ABLV bank payments suspended by European Central Bank

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The European Central Bank has acted to suspend client payments at Latvia's ABLV bank pending an inquiry into allegations by the U.S. Treasury of institutionalized money laundering, as previously reported by LSM.

A statement from the ECB said:

Temporarily, and until further notice, a prohibition of all payments by ABLV Bank on its financial liabilities has been imposed, and is now in effect.

In recent days, there has been a sharp deterioration of the bank’s financial position. This follows an announcement on 13 February by the U.S. Department of the Treasury’s Financial Crimes Enforcement Network to propose a measure naming ABLV bank an institution of primary money laundering concern pursuant to Section 311 of the USA PATRIOT Act.

A moratorium was considered necessary given that the bank is working with the Latvian central bank and authorities to address the current situation.

A statement from the bank said:

In order to stabilise the situation and in accordance with the instructions of the European Central Bank, on 19 February 2018, Financial and Capital Market Supervision Commission made a decision to set temporary settlement restrictions on clients’ debit operations.

Such decision is made in order to give the bank sufficient time for taking actions for stabilisation of the existing situation and accumulating the funds necessary for ensuring normal operation.

As one of the stabilisation steps, the Bank has decided to pledge a part of securities at its disposal asking the Bank of Latvia, in turn, to issue a loan up to EUR 480 million. By the end of 2017, the bank was having at its disposal liquid securities amounting to almost EUR 1.7 billion.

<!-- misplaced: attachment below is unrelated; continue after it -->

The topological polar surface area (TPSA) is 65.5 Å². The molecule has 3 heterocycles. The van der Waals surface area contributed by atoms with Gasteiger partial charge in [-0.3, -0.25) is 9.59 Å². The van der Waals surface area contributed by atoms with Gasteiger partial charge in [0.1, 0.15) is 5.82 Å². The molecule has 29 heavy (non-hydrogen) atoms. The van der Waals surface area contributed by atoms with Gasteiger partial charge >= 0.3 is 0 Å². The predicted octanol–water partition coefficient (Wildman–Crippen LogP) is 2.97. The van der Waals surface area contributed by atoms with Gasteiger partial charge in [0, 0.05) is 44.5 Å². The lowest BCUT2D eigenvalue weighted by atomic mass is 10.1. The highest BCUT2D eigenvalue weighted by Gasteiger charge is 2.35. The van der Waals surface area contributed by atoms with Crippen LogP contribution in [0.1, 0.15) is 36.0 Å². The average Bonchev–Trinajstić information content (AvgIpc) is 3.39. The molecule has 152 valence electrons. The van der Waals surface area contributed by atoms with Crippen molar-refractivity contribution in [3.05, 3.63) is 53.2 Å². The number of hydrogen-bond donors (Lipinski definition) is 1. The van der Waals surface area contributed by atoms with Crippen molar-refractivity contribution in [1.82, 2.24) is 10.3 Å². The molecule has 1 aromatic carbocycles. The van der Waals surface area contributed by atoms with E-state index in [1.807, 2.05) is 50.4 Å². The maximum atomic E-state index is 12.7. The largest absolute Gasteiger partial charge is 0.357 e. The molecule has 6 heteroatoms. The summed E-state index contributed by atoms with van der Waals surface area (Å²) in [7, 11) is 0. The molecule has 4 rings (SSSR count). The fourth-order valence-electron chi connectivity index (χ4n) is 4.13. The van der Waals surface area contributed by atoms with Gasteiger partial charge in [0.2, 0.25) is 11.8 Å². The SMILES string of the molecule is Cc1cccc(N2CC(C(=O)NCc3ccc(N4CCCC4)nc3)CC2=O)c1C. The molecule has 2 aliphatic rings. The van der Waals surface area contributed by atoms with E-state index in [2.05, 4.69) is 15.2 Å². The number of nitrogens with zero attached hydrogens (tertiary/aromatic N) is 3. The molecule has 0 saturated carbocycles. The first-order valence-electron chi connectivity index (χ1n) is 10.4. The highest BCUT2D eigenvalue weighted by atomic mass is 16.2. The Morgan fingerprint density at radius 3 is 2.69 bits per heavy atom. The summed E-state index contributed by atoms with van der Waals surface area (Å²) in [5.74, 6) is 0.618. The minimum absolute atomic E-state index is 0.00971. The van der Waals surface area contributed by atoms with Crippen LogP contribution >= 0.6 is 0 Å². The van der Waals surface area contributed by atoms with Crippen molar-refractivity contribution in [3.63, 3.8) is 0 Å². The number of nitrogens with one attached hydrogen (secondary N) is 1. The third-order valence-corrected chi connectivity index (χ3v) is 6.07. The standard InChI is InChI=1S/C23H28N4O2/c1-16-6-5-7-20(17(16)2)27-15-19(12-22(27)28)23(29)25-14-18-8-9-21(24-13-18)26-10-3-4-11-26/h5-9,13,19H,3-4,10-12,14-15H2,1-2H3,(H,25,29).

The structure of the bank’s assets is balanced, yet given the unfolding events currently transfer and sale of assets may require longer time than it is in standard situations. Therefore, the bank now needs to take measures for ensuring availability of sufficient financial assets.

As the third-largest bank in the country and the largest locally-owned bank, ABLV is one of three banks supervised directly by the European Central Bank in addition to the Financial and Capital Markets Commission (FKTK).

An extraordinary meeting of FKTK's council on the night of February 18 said that "in accordance with the instructions of the European Central Bank" it had decided to "temporarily set payment limits, preventing debit transactions from being executed on client accounts in any currency."

The restrictions came into effect at midnight.

FKTK Chairman Peters Putninš said: " This is a decision of the European Central Bank and we have adopted it on the basis of the ECB's instructions. The main task of the financial supervisory authorities is stability in the sector as a whole... We will continue to take the necessary supervisory actions in cooperation with the ECB."

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